Q: What could be worse than a 3.3km or 4km run taking up your Saturday first thing in the morning?
A: If it takes up two of your Saturdays.
“Back in 1984, when the first cross country was established, we had one in the first term and one in the second term. Our calendar wasn’t too packed then, so we held cross country twice a year.” said Mr Seet, recalling the past cross countries held in VJC.
Victorians, don’t you feel more fortunate now? And yet, that’s only one small thing that has gone unappreciated. Today, we bring to you a few other aspects of cross country you probably have never thought about being grateful for.
Gathering of Victorians from all walks of life
Every year, cross country is also a homecoming day for alumni. “We invited the old Victorians to come back to school as the cross country day also coincided with Victorian Day this year. We even have Dr Quek Jin Jong, VJC’s very first vice principal coming down as the guest of honour for our cross country.” said Mr Seet, introducing the main highlight of the event.
While seeing old uncles and aunties dressed in VJC clothes might not mean much to us Victorians, it sure does mean a lot to them. For some, it is their only chance to meet up in their hectic and packed lives. For Old Victorians Peter, Zion and Jeraldine, the annual VJ Cross-County is a gem of a opportunity for these ex-crossers to meet up and reminisce on the good old days. “Coming back here, the nostalgia really hits you hard.” remarked ex-crosser Jeraldine. On top of that, it is the perfect occasion for alumni to meet their teachers again, even running alongside and enjoying the picturesque views along East Coast Park.
Who knows? 10 years in the future and you may just be that group of adults running and talking merrily along the trail, while all around you, the yellow masses are fighting to stay alive.
Seeing your teachers in an entirely new light
The cheer that resounded in the hall was the loudest yet when Mr Russell Woo stepped on stage to claim his much deserved prize. Before Mr Woo’s PV sharing on Friday, before cross country, before his moment on stage, you would never have known that attaining the first position in any race is something so monumental to him.
We are constantly being surprised by the hidden, unseen aspects of teachers that surface in events exactly such as cross country. These events help to tear down the boundaries between teachers and students, bringing them a step closer towards each other.
I mean, how often is it that you get to see your prim and proper teachers dressed down in PE attire, all ready for a morning of exhilarating exercise?
Spending time with your friends
Be it going on ‘relaxing’ morning jogs during PE in the morning, or training for your NAPFA 2.4km, talking to your friends while running is probably the last thing on your mind. And yet, the idea of cross country seems to invite conversation, even if it supposedly wastes your breath. Why is that so? Has oxygen finally become an overruled trend?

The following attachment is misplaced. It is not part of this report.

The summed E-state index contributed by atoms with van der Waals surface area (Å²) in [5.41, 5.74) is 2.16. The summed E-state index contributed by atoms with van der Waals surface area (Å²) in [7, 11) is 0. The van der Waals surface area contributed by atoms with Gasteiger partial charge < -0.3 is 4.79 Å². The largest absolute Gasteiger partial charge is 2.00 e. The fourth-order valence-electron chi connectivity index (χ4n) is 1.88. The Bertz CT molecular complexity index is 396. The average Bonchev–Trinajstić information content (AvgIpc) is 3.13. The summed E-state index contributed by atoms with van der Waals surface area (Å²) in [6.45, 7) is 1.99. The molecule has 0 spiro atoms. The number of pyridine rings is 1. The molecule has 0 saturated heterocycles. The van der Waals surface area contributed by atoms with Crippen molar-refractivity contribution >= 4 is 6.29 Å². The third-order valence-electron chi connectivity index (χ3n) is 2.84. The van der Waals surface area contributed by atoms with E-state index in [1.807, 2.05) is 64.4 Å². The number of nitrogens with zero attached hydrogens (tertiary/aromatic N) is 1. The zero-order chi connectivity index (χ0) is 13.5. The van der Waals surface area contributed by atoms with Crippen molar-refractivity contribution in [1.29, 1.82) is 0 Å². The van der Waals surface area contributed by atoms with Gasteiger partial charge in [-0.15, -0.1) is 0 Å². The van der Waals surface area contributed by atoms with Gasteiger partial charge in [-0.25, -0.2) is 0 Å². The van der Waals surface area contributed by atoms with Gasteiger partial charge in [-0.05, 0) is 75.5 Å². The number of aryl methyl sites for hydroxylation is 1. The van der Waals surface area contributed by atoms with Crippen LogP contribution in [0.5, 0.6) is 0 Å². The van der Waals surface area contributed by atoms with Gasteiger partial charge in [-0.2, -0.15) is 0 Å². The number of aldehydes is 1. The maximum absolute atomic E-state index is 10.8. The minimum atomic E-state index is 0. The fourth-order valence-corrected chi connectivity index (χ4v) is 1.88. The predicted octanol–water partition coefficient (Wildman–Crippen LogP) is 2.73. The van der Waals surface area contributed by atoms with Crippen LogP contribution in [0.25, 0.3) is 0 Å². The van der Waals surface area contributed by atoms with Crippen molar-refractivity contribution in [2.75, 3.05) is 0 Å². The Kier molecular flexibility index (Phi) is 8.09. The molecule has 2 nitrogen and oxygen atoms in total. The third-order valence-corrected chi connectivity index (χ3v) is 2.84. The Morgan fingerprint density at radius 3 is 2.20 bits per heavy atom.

We told this to 16S48’s Chen Jie. “It’s the idea of a shared experience with your friends,” she says. “We only have 2 years in VJC, it’s important to make memories that we can treasure and look back on fondly.”
Everyone coming together to share a Victorian tradition
VJC has its fair share of traditions, some student initiated, but all of them just as significant. Cross Country is a day where everyone, regardless of your CCA or faculty, gather together for a run. It’s also probably the only time where the idea of running 3.3km or 4km on the morning is met with collective festivity rather than pained groans.
For Victorians skeptical about running, however, here is a useful piece of advice from one of VJC’s very own cross country runners. “Listen to your own body, go by your own time and your own target,” Ng Qi Hui of 16S48 cautions. “ Don’t keep pushing even though you don’t feel well because that will only cause your body more harm, and you won’t be able to run that well either!”
As mentioned by Mr Seet, the first cross country was held in 1984. 33 years and running, it’s definitely a part of our history that we have kept alive!
Let’s not forget: the free food
Okay, this one might be over-appreciated by Victorians.
Yellow bananas were everywhere, blending right in amongst the sea of yellow already threatening to overwhelm the school. Admittedly, this might be the part that most Victorians look forward to, and there’s nothing wrong with that if you had successfully completed your run.
While you were contented with chomping down a banana or two, many of the alumni were having a much grander breakfast. “The Old Victorians’ Association has been kind enough to provide breakfast for the alumni; they will be eating Nasi Lemak in the canteen after the run.” said Mr Peter Wee, the overall in charge for cross country this year.
“The Chicken Wings! Do you know the chicken wing come from which caterer one ar? Damn nice!” answered one Old Victorian jokingly when asked what was the best part of the cross-country for him. A testament to the exceptional quality of the food made available post-run. Clearly, food is something rejoiced in by Victorians, old and young alike.
So Victorians, before you groan about having to lug your semi-conscious body to VJ on a Saturday morning, remember these 5 aspects of this annual event that you may have never considered. Fair enough, while cross country does take up your priceless beauty sleep and there are probably a million other things you would much rather be doing, but you cannot deny that VJ’s Cross Country is a cherished part of our Victorian Culture and will remain so in the years to come. So are you pumped up for the next year’s Cross Country? It’s just 363 days away, so what are you waiting for? Put on those running shoes and hit the track today!
Yordan Yit, 16S63
Photo: VJ PhotoSoc